Anyone paying close enough attention will know that Hyundai has been working on hydrogen fuel cell technology since a little before 2000. O'Brien said that Hyundai's fuel cell program "predated regulation for us by more than a decade and a half." That's why the company is in good standing today. In the ZEV marketplace, the value of one ZEV credit is private information between those who sell them and those looking to buy. So, while we don't know how much money Hyundai's extra credits are actually worth, California does publish the credit balances, so we can at least know how many Hyundai has.The most recent seem to be from 2014, which are available here. That's when Hyundai had 896 ZEV credits, 4,825.71 "advanced technology partial zero-emission vehicles" (AT-PZEV) and 6,751.80 PZEV credits, but O'Brien said that, "We are not in the business of buying or selling credits. To my knowledge, there is nobody I know in this company that has investigated either the purchase or sale of ZEV credits."
"We are not in the business of buying or selling ZEV credits." - Mike O'Brien
Instead, Hyundai - like many other automakers - is generating its own credits by selling zero-emission vehicles to offset the vehicles it sells that are too dirty in the ZEV credit scheme. And the company's recent expansion of Tucson Fuel Cell sales into Northern California is likely a preview for the vehicle's availability in the Northeast. After all, that's where the next batch of H2 stations is due and O'Brien has said in the past the Hyundai will sell the vehicle where there's fuel. O'Brien said Hyundai is talking to the same hydrogen providers that competitors like Honda and Toyota are talking to (so, FirstElement Fuel), but is not ready to make any announcements about any infrastructure partnerships.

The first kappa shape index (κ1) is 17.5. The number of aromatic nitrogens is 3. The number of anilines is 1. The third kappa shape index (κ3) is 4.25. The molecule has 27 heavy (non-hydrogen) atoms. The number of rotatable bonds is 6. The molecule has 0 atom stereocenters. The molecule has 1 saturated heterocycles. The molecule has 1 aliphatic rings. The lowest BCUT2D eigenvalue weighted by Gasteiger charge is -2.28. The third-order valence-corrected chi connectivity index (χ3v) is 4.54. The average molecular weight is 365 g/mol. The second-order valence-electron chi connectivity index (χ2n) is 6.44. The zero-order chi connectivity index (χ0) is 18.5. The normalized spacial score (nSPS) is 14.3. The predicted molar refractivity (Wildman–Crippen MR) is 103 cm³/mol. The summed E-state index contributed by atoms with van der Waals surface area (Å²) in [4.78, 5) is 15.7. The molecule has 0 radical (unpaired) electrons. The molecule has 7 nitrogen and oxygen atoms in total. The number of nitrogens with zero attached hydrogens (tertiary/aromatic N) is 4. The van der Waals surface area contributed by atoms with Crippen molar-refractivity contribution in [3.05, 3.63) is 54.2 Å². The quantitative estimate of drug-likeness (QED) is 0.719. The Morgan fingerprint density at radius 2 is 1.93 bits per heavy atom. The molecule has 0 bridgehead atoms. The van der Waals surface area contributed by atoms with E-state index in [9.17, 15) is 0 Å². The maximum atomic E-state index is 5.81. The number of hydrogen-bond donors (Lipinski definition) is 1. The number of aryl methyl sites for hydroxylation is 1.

Aside from simply selling more zero-emission vehicles, there is another, ZEV-credit reason why selling the Tucson Fuel Cell in the Northeast makes sense for Hyundai. The hydrogen Tuscon earns the type five ZEV credit, which means each vehicle sold is worth nine credits. When the company makes the vehicle available in other states that follow California's ZEV rules (the so-called Section 177 states*), then that value is multiplied, up to 26 credits per vehicles, as Motor1 noted recently. As O'Brien explained:
There's more detail in this ZEV tutorial (PDF) from CARB.
In California it earns nine credits. ... Any battery, electric or fuel cell that is sold in California counts as if it were sold in any other ZEV state. That is done on a ratio of number of sales in California relative to number of sales in any other ZEV state. When you add up all those credits, it is kind of like a credit multiplier. In effect it increases the number of credits that you have but not in California, it is counted towards all the ZEV states. ... If we sold in all the ZEV states, it counts as 26 credits.